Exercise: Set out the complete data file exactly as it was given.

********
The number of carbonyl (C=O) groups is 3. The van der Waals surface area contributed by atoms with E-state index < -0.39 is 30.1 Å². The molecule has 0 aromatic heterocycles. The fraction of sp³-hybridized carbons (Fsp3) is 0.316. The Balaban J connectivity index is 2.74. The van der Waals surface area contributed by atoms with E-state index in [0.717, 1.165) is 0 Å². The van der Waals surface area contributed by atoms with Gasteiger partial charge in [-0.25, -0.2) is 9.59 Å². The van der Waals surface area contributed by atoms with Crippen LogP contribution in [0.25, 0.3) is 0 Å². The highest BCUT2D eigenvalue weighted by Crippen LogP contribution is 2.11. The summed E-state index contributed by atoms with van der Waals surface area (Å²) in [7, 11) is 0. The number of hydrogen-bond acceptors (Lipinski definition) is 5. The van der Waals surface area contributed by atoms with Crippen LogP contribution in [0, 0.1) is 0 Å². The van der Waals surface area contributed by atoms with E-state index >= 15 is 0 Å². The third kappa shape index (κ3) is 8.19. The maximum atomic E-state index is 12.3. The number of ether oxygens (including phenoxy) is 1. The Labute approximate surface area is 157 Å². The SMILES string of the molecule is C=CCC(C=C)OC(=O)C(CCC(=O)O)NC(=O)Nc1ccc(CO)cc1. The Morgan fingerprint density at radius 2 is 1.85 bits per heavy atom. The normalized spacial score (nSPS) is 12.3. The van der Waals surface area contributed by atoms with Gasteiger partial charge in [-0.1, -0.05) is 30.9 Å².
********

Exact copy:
The number of carbonyl (C=O) groups is 3. The van der Waals surface area contributed by atoms with E-state index < -0.39 is 30.1 Å². The molecule has 0 aromatic heterocycles. The fraction of sp³-hybridized carbons (Fsp3) is 0.316. The Balaban J connectivity index is 2.74. The van der Waals surface area contributed by atoms with E-state index in [0.717, 1.165) is 0 Å². The van der Waals surface area contributed by atoms with Gasteiger partial charge in [-0.25, -0.2) is 9.59 Å². The van der Waals surface area contributed by atoms with Crippen LogP contribution in [0.25, 0.3) is 0 Å². The highest BCUT2D eigenvalue weighted by Crippen LogP contribution is 2.11. The summed E-state index contributed by atoms with van der Waals surface area (Å²) in [7, 11) is 0. The number of hydrogen-bond acceptors (Lipinski definition) is 5. The van der Waals surface area contributed by atoms with Crippen LogP contribution in [0, 0.1) is 0 Å². The van der Waals surface area contributed by atoms with E-state index >= 15 is 0 Å². The third kappa shape index (κ3) is 8.19. The maximum atomic E-state index is 12.3. The number of ether oxygens (including phenoxy) is 1. The Labute approximate surface area is 157 Å². The SMILES string of the molecule is C=CCC(C=C)OC(=O)C(CCC(=O)O)NC(=O)Nc1ccc(CO)cc1. The Morgan fingerprint density at radius 2 is 1.85 bits per heavy atom. The normalized spacial score (nSPS) is 12.3. The van der Waals surface area contributed by atoms with Gasteiger partial charge in [-0.1, -0.05) is 30.9 Å².